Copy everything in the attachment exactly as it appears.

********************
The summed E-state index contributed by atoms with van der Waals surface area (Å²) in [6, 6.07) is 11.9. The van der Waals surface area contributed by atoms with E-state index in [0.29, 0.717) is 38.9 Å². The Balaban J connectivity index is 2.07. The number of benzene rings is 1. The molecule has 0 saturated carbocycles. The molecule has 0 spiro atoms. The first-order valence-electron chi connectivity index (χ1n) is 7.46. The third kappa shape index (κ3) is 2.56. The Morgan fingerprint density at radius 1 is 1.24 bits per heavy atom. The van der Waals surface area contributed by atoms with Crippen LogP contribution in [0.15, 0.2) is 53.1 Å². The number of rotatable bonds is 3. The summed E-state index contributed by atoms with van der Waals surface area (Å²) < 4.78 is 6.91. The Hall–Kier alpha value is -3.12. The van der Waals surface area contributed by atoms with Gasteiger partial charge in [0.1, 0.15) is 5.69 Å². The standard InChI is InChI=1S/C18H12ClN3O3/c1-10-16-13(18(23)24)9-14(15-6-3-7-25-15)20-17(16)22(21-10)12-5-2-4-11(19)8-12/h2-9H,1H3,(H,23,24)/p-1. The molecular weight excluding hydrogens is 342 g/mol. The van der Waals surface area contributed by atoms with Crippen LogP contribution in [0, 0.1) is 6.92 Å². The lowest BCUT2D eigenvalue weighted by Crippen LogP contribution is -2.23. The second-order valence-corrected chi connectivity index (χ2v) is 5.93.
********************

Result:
The summed E-state index contributed by atoms with van der Waals surface area (Å²) in [6, 6.07) is 11.9. The van der Waals surface area contributed by atoms with E-state index in [0.29, 0.717) is 38.9 Å². The Balaban J connectivity index is 2.07. The number of benzene rings is 1. The molecule has 0 saturated carbocycles. The molecule has 0 spiro atoms. The first-order valence-electron chi connectivity index (χ1n) is 7.46. The third kappa shape index (κ3) is 2.56. The Morgan fingerprint density at radius 1 is 1.24 bits per heavy atom. The van der Waals surface area contributed by atoms with Crippen LogP contribution in [0.15, 0.2) is 53.1 Å². The number of rotatable bonds is 3. The summed E-state index contributed by atoms with van der Waals surface area (Å²) < 4.78 is 6.91. The Hall–Kier alpha value is -3.12. The van der Waals surface area contributed by atoms with Gasteiger partial charge in [0.1, 0.15) is 5.69 Å². The standard InChI is InChI=1S/C18H12ClN3O3/c1-10-16-13(18(23)24)9-14(15-6-3-7-25-15)20-17(16)22(21-10)12-5-2-4-11(19)8-12/h2-9H,1H3,(H,23,24)/p-1. The molecular weight excluding hydrogens is 342 g/mol. The van der Waals surface area contributed by atoms with Crippen LogP contribution in [0, 0.1) is 6.92 Å². The lowest BCUT2D eigenvalue weighted by Crippen LogP contribution is -2.23. The second-order valence-corrected chi connectivity index (χ2v) is 5.93.